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Christopher J. Cox, Robert S. Stone, David C. Douglas, Diane M. Stanitski, George J. Divoky, Geoff S. Dutton, Colm Sweeney, J. Craig George, and David U. Longenecker


Linkages between atmospheric, ecological, and biogeochemical variables in the changing Arctic are analyzed using long-term measurements near Utqiaġvik (formerly Barrow), Alaska. Two key variables are the date when snow disappears in spring, as determined primarily by atmospheric dynamics, precipitation, air temperature, winter snow accumulation, and cloud cover, and the date of onset of snowpack in autumn that is additionally influenced by ocean temperature and sea ice extent. In 2015 and 2016 the snow melted early at Utqiaġvik owing mainly to anomalous warmth during May of both years attributed to atmospheric circulation patterns, with 2016 having the record earliest snowmelt. These years are discussed in the context of a 115-yr snowmelt record at Utqiaġvik with a trend toward earlier melting since the mid-1970s (–2.86 days decade–1, 1975–2016). At nearby Cooper Island, where a colony of seabirds, black guillemots, have been monitored since 1975, timing of egg laying is correlated with Utqiaġvik snowmelt with 2015 and 2016 being the earliest years in the 42-yr record. Ice out at a nearby freshwater lagoon is also correlated with Utqiaġvik snowmelt. The date when snow begins to accumulate in autumn at Utqiaġvik shows a trend toward later dates (+4.6 days decade–1, 1975–2016), with 2016 being the latest on record. The relationships between the lengthening snow-free season and regional phenology, soil temperatures, fluxes of gases from the tundra, and to regional sea ice conditions are discussed. Better understanding of these interactions is needed to predict the annual snow cycles in the region at seasonal to decadal scales and to anticipate coupled environmental responses.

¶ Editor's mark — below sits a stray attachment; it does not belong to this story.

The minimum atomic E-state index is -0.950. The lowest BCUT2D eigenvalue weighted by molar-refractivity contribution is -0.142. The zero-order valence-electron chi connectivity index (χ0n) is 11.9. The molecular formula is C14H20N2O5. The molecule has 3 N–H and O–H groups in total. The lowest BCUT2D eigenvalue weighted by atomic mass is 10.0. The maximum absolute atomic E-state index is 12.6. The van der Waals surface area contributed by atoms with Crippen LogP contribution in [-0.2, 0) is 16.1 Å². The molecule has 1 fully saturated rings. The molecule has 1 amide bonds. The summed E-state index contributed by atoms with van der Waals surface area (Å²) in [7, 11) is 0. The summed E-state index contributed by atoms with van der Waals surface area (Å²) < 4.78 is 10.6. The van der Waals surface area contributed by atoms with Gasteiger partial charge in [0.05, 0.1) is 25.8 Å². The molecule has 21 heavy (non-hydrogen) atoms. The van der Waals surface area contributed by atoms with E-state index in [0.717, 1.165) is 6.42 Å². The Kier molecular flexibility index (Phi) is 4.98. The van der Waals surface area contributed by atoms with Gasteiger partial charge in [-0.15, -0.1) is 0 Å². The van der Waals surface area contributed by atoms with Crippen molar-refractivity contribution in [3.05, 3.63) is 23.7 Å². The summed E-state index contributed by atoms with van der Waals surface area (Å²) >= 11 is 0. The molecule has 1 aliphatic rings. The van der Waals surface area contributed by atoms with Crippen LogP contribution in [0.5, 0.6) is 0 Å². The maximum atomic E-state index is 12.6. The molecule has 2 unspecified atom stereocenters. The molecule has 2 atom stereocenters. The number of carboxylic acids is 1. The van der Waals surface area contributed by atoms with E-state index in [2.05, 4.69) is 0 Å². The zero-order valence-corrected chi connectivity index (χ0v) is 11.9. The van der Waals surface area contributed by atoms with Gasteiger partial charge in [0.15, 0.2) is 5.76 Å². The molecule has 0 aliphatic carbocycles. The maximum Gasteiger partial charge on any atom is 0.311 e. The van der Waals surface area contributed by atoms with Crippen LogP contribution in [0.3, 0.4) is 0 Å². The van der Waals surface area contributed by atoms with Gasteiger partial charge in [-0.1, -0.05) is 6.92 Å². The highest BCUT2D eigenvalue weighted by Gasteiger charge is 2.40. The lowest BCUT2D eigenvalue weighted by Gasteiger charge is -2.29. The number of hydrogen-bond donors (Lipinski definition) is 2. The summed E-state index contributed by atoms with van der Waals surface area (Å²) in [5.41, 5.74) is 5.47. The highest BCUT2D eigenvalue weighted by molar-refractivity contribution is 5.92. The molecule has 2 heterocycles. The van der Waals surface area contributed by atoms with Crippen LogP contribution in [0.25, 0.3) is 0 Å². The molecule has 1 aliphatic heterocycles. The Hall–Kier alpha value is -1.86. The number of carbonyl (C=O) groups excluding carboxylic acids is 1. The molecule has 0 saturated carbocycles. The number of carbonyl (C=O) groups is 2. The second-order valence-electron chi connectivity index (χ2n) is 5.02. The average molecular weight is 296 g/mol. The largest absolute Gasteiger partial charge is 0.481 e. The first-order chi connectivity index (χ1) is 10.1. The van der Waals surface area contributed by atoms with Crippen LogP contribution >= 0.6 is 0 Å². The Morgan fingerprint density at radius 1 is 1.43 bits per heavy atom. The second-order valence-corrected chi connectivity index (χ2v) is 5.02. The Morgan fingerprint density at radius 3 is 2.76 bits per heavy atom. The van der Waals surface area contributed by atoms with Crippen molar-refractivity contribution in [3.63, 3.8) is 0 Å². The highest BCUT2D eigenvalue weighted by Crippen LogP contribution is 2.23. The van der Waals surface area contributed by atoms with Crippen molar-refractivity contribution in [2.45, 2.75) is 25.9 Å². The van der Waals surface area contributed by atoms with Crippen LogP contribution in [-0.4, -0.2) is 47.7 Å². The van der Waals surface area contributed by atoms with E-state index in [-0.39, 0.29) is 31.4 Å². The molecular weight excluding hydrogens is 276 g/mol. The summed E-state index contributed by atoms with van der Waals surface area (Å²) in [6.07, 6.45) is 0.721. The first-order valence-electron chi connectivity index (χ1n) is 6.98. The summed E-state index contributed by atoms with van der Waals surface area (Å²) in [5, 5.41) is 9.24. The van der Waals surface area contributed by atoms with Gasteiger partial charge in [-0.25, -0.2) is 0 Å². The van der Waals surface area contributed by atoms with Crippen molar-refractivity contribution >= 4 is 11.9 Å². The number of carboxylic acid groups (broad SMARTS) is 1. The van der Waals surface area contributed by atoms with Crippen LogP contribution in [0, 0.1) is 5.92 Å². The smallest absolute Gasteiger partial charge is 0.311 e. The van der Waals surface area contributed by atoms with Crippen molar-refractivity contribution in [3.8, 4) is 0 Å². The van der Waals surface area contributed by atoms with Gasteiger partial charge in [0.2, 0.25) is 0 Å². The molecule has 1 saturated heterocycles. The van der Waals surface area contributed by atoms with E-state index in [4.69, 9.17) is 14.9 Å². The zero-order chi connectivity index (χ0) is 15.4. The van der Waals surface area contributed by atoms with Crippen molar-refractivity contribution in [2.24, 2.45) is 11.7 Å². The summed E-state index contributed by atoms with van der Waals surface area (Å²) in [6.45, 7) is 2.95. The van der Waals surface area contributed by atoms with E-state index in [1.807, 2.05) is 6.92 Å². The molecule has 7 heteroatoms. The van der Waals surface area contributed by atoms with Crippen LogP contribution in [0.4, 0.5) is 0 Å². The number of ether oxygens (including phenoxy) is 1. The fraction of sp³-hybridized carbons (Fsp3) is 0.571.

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George C. Craig, Andreas H. Fink, Corinna Hoose, Tijana Janjić, Peter Knippertz, Audine Laurian, Sebastian Lerch, Bernhard Mayer, Annette Miltenberger, Robert Redl, Michael Riemer, Kirsten I. Tempest, and Volkmar Wirth


Prediction of weather is a main goal of atmospheric science. Its importance to society is growing continuously due to factors such as vulnerability to natural disasters, the move to renewable energy sources, and the risks of climate change. But prediction is also a major scientific challenge due to the inherently limited predictability of a chaotic atmosphere, and has led to a revolution in forecasting methods as we have moved to probabilistic prediction. These changes provide the motivation for Waves to Weather (W2W), a major national research program in Germany with three main university partners in Munich, Mainz, and Karlsruhe. We are currently in the second 4-year phase of our planned duration of 12 years and employ 36 doctoral and post-doctoral scientists. In the context of this large program, we address what we have identified to be the most important and challenging scientific questions in predictability of weather, namely upscale error growth, errors associated with cloud processes, and probabilistic prediction of high impact weather. This paper presents some key results of the first phase of W2W and discusses how they have influenced our understanding of predictability. The key role of interdisciplinary research linking atmospheric scientists with experts in visualization, statistics, numerical analysis, and inverse methods will be highlighted. To ensure a lasting impact on research in our field in Germany and internationally, we have instituted innovative programs for training and support of early career scientists, and to support education, equal opportunities, and outreach, which are also described here.

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